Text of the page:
Mass deportations, detention camps, troops on the street: Trump spells out migrant plan

Donald Trump is planning to unleash the biggest mass deportation of undocumented migrants in US history should he win re-election in November, involving legally questionable deployments of military and police units and the creation of vast detention camps along the southern border.

Trump has laid out his vision for a “record-setting deportation operation” in a series of rally speeches, newspaper articles and social media posts. He intends to move swiftly after inauguration day next January to stage mass roundups of immigrants across the country, conducting raids inside big cities where he would face certain Democratic opposition.

“On day one, we will begin the largest domestic deportation operation in American history,” Trump said at a campaign rally in Freeland, Michigan, on Wednesday. He told his adoring supporters that immigrants were coming in by the millions from foreign prisons and “insane asylums” leading to the “plunder, rape, slaughter and destruction of the American suburbs, cities and towns”.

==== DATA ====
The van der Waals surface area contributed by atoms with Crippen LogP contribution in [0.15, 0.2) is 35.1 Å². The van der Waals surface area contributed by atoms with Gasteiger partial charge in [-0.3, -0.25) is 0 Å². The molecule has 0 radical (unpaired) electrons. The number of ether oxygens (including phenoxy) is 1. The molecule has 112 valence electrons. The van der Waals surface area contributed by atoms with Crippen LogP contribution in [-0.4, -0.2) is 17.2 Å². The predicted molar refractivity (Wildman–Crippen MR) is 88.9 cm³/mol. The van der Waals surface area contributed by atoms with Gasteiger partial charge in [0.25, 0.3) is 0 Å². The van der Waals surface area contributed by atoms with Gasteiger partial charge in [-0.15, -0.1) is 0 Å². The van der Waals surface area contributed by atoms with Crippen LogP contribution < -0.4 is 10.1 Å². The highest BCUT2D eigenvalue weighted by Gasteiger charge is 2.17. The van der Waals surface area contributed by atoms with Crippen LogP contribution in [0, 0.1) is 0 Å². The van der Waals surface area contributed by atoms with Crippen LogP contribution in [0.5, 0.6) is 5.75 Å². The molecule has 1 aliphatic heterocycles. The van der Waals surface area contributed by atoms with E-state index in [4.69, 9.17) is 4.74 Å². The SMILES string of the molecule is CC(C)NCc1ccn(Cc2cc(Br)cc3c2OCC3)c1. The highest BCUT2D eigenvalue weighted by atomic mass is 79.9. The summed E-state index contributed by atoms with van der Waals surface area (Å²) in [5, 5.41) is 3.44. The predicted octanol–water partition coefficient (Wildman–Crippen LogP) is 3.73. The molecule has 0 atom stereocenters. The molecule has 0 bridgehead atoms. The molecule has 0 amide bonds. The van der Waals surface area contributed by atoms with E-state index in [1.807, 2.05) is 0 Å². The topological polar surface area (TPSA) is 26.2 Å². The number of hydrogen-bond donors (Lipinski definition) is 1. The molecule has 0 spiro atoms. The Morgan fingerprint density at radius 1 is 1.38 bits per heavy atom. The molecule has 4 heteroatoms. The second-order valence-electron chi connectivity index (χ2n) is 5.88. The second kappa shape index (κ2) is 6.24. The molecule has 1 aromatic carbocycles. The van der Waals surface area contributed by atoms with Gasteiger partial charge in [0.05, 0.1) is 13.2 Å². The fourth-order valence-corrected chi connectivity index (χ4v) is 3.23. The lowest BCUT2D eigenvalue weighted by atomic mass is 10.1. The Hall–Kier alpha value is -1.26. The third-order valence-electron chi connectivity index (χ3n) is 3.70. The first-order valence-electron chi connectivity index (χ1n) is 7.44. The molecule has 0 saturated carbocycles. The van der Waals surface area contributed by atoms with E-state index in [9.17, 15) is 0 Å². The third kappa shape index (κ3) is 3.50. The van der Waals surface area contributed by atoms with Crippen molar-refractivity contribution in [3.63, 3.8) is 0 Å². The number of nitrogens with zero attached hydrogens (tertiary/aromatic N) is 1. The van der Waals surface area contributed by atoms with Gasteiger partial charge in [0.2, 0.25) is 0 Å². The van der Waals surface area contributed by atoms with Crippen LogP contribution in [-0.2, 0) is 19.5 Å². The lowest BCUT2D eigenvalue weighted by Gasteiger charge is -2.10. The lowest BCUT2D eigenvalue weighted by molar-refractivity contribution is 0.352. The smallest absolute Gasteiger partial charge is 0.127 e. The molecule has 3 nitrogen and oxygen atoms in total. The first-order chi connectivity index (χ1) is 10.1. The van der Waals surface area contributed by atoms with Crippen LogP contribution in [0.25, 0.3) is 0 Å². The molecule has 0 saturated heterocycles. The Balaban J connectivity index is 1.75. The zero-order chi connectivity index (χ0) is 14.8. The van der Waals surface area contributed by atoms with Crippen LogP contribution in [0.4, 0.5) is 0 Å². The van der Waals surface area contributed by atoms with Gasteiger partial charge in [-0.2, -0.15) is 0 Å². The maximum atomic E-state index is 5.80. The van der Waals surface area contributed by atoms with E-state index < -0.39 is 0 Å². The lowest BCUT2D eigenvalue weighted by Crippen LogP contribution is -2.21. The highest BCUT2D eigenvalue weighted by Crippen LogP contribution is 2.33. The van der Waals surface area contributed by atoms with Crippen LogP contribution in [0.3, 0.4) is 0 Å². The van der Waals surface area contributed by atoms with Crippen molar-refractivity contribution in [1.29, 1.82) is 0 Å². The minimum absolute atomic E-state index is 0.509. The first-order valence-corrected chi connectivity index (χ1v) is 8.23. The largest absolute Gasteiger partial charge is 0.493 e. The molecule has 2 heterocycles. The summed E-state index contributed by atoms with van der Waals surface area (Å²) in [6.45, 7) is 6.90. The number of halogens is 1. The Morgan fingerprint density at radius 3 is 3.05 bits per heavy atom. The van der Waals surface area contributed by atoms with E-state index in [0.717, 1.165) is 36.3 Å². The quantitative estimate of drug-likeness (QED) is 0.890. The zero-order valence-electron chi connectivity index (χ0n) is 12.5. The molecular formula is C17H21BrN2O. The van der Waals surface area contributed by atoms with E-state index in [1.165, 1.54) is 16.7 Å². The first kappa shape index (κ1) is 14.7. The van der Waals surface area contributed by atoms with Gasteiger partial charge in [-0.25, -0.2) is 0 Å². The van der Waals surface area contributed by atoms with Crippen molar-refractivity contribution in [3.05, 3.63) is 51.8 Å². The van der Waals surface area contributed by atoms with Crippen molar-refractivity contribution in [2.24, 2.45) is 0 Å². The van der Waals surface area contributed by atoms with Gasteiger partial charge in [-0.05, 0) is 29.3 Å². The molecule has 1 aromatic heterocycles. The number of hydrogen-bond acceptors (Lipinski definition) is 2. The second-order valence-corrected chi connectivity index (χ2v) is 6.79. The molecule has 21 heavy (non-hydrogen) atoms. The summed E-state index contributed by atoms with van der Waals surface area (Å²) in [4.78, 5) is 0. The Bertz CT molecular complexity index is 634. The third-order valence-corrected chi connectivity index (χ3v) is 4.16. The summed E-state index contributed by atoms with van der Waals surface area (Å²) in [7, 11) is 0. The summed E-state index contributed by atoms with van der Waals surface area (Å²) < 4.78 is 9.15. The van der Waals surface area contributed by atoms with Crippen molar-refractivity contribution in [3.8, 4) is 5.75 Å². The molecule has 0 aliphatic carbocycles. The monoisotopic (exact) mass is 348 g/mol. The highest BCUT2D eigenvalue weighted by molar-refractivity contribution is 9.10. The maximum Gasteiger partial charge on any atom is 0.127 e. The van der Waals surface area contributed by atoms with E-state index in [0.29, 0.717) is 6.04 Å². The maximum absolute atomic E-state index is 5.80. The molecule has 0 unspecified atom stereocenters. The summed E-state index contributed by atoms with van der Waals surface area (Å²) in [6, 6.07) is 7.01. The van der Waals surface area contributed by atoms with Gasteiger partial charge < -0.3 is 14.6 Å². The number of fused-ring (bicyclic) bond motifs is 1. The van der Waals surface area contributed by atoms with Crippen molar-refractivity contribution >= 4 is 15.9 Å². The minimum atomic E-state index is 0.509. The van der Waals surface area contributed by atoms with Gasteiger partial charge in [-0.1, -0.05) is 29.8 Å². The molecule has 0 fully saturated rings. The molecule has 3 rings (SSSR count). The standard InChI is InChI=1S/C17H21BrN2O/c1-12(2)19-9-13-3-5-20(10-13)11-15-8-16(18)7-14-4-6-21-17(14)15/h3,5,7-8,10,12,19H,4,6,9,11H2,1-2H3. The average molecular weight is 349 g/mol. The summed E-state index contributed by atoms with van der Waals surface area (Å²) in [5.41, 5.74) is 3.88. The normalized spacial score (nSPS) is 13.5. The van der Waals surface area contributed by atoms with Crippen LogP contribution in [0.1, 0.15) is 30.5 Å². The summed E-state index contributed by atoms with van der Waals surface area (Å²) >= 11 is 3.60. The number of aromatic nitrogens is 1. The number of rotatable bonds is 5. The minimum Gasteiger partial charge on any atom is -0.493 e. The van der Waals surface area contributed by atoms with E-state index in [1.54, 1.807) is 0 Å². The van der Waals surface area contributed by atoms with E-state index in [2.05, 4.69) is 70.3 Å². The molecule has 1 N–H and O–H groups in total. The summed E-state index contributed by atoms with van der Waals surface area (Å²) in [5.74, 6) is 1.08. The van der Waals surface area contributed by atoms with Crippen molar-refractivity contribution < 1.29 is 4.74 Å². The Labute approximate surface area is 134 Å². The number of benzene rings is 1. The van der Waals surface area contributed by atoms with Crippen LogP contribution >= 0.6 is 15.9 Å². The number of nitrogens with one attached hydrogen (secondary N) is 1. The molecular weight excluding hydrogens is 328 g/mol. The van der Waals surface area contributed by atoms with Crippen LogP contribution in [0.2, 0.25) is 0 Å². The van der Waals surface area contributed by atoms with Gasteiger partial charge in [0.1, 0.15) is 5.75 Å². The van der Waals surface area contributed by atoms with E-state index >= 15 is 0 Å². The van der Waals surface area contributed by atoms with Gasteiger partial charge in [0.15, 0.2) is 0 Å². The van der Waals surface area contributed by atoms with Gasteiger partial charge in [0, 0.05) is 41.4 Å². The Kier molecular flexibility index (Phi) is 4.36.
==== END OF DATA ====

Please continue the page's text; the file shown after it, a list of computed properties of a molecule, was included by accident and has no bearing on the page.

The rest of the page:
Immigration experts say that the deportation plans for a Trump White House 2.0 dwarf anything previously seen – both in scale and in the intensity of the former president’s determination to run roughshod over legal guardrails. He attempted workplace raids during his 2016 presidential term, but they were largely stymied in the courts.

“This time we need to take Trump at his word,” said David Leopold, a former president of the American Immigration Lawyers Association. “When he talks about mass deportation – in boxcars, or bus loads, or planes, or whatever – that’s what he’s going to do.”